Whether you think a man-boy in a onesie sipping cocoa is a good mascot for ObamaCare or not, the ad has a fundamental flaw that can’t be ignored.
Conservatives are bashing the ad for its absurdity. Liberals are defending it for being sweet and funny. But here’s the problem: No one is talking about getting health insure. They’re talking about “Pajama Boy.”
No matter how clever, interesting, or sweet you think your message is, don’t forget about the ultimate goal: To get people to adopt your position. Does this ad accomplish that goal?
Email often feels like a necessary evil—or an outright, unequivocal evil when using it for work.
OK, so maybe it’s not that bad. But most work email needs improvement, right? Here’s some advice for being a better communicator via electronic mail. (I’m talking to you, too, managers.)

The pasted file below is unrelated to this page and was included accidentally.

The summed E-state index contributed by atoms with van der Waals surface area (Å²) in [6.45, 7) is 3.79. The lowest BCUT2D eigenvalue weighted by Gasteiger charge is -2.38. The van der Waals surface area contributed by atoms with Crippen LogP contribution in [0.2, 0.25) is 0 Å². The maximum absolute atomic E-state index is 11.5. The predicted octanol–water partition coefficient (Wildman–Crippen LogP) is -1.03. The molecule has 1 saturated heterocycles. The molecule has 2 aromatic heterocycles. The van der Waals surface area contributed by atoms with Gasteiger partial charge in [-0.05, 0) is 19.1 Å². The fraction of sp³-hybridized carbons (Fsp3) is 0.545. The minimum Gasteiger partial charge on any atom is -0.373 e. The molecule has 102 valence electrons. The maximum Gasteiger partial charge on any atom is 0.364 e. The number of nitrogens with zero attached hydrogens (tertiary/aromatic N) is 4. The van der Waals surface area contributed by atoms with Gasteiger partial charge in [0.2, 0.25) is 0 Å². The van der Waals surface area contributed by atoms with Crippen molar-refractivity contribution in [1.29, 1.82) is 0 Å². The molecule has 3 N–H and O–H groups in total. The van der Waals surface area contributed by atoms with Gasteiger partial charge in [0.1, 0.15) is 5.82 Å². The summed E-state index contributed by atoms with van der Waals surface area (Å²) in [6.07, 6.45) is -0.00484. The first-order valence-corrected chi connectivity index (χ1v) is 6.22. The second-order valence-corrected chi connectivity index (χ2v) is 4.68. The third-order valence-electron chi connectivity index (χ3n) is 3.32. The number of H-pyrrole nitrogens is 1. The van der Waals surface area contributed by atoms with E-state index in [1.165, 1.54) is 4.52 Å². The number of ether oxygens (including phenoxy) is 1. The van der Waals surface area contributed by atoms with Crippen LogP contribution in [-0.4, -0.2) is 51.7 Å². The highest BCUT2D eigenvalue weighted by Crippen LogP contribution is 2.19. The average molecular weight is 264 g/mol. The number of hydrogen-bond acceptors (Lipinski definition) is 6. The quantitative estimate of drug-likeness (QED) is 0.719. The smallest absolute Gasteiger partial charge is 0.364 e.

The problem most people have when sending work email is they don’t anticipate what the person they’re talking to doesn’t know. Put differently: it’s hard to get out of our own heads. We know what we want (usually), and we know what we know (usually). But we’re not good at giving that information to other people because we assume they know what we know!
That assumption is wrong. And it can lead to frustrating strings of email asking for clarification and passive-aggressive responses. To avoid email Hell, include these four points in your office communiqué: